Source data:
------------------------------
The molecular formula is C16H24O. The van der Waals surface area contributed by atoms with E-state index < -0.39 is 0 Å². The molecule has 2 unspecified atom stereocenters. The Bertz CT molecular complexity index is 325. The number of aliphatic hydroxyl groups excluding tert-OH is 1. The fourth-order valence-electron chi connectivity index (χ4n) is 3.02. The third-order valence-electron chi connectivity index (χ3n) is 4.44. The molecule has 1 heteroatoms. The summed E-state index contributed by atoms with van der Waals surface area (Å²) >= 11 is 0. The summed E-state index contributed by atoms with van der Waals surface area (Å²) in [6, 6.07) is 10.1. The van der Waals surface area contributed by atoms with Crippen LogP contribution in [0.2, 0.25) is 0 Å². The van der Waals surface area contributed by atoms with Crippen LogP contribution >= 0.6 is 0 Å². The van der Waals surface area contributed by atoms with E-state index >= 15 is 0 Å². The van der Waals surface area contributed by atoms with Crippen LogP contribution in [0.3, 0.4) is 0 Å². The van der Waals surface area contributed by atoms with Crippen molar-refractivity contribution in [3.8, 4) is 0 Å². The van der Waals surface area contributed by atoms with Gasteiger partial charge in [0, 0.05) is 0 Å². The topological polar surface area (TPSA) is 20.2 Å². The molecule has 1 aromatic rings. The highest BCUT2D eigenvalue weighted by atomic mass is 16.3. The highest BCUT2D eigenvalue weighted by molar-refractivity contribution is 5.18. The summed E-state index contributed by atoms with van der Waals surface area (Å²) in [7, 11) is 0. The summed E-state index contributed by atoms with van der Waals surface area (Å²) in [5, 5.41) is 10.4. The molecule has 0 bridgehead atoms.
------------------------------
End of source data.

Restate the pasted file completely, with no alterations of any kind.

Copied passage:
The molecular formula is C16H24O. The van der Waals surface area contributed by atoms with E-state index < -0.39 is 0 Å². The molecule has 2 unspecified atom stereocenters. The Bertz CT molecular complexity index is 325. The number of aliphatic hydroxyl groups excluding tert-OH is 1. The fourth-order valence-electron chi connectivity index (χ4n) is 3.02. The third-order valence-electron chi connectivity index (χ3n) is 4.44. The molecule has 1 heteroatoms. The summed E-state index contributed by atoms with van der Waals surface area (Å²) >= 11 is 0. The summed E-state index contributed by atoms with van der Waals surface area (Å²) in [6, 6.07) is 10.1. The van der Waals surface area contributed by atoms with Crippen LogP contribution in [0.2, 0.25) is 0 Å². The van der Waals surface area contributed by atoms with Crippen LogP contribution >= 0.6 is 0 Å². The van der Waals surface area contributed by atoms with E-state index >= 15 is 0 Å². The van der Waals surface area contributed by atoms with Crippen LogP contribution in [0.3, 0.4) is 0 Å². The van der Waals surface area contributed by atoms with Crippen molar-refractivity contribution in [3.8, 4) is 0 Å². The van der Waals surface area contributed by atoms with Gasteiger partial charge in [0, 0.05) is 0 Å². The topological polar surface area (TPSA) is 20.2 Å². The molecule has 1 aromatic rings. The highest BCUT2D eigenvalue weighted by atomic mass is 16.3. The highest BCUT2D eigenvalue weighted by molar-refractivity contribution is 5.18. The summed E-state index contributed by atoms with van der Waals surface area (Å²) in [7, 11) is 0. The summed E-state index contributed by atoms with van der Waals surface area (Å²) in [5, 5.41) is 10.4. The molecule has 0 bridgehead atoms.